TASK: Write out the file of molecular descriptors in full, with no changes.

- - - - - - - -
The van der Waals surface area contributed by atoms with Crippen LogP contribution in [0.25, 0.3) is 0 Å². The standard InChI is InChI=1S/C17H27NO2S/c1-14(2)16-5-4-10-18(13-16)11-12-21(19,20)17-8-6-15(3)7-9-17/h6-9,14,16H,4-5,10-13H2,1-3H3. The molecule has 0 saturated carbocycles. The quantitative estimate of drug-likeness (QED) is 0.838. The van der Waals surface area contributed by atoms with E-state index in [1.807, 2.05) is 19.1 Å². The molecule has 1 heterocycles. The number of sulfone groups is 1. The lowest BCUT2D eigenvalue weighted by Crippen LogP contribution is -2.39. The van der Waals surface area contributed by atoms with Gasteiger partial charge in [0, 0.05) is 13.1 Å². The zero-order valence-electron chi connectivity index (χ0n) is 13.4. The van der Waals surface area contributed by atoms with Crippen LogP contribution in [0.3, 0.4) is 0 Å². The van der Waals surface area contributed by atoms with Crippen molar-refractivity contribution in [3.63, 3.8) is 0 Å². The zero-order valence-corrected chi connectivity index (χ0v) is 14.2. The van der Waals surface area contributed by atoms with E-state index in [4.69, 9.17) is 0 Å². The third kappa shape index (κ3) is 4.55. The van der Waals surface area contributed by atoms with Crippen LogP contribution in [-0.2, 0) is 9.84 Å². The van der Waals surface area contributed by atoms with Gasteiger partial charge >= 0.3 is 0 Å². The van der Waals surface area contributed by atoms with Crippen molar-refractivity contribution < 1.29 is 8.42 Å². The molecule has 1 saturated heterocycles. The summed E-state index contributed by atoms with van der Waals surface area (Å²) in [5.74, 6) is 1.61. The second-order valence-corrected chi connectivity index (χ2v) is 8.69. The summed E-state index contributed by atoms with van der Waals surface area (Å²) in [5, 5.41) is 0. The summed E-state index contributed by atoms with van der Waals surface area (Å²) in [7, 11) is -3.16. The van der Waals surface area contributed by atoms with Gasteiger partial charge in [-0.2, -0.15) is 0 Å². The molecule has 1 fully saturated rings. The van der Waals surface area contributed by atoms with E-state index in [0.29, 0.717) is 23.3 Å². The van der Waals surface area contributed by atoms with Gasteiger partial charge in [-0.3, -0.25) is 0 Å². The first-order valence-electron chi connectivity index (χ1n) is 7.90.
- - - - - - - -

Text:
The van der Waals surface area contributed by atoms with Crippen LogP contribution in [0.25, 0.3) is 0 Å². The standard InChI is InChI=1S/C17H27NO2S/c1-14(2)16-5-4-10-18(13-16)11-12-21(19,20)17-8-6-15(3)7-9-17/h6-9,14,16H,4-5,10-13H2,1-3H3. The molecule has 0 saturated carbocycles. The quantitative estimate of drug-likeness (QED) is 0.838. The van der Waals surface area contributed by atoms with E-state index in [1.807, 2.05) is 19.1 Å². The molecule has 1 heterocycles. The number of sulfone groups is 1. The lowest BCUT2D eigenvalue weighted by Crippen LogP contribution is -2.39. The van der Waals surface area contributed by atoms with Gasteiger partial charge in [0, 0.05) is 13.1 Å². The zero-order valence-electron chi connectivity index (χ0n) is 13.4. The van der Waals surface area contributed by atoms with Crippen LogP contribution in [0.3, 0.4) is 0 Å². The van der Waals surface area contributed by atoms with Crippen molar-refractivity contribution in [3.63, 3.8) is 0 Å². The zero-order valence-corrected chi connectivity index (χ0v) is 14.2. The van der Waals surface area contributed by atoms with E-state index in [4.69, 9.17) is 0 Å². The third kappa shape index (κ3) is 4.55. The van der Waals surface area contributed by atoms with Crippen LogP contribution in [-0.2, 0) is 9.84 Å². The van der Waals surface area contributed by atoms with Gasteiger partial charge >= 0.3 is 0 Å². The van der Waals surface area contributed by atoms with Crippen molar-refractivity contribution < 1.29 is 8.42 Å². The molecule has 1 saturated heterocycles. The summed E-state index contributed by atoms with van der Waals surface area (Å²) in [5.74, 6) is 1.61. The second-order valence-corrected chi connectivity index (χ2v) is 8.69. The summed E-state index contributed by atoms with van der Waals surface area (Å²) in [5, 5.41) is 0. The summed E-state index contributed by atoms with van der Waals surface area (Å²) in [7, 11) is -3.16. The van der Waals surface area contributed by atoms with Gasteiger partial charge in [-0.2, -0.15) is 0 Å². The molecule has 1 fully saturated rings. The van der Waals surface area contributed by atoms with E-state index in [0.29, 0.717) is 23.3 Å². The van der Waals surface area contributed by atoms with Gasteiger partial charge in [-0.3, -0.25) is 0 Å². The first-order valence-electron chi connectivity index (χ1n) is 7.90.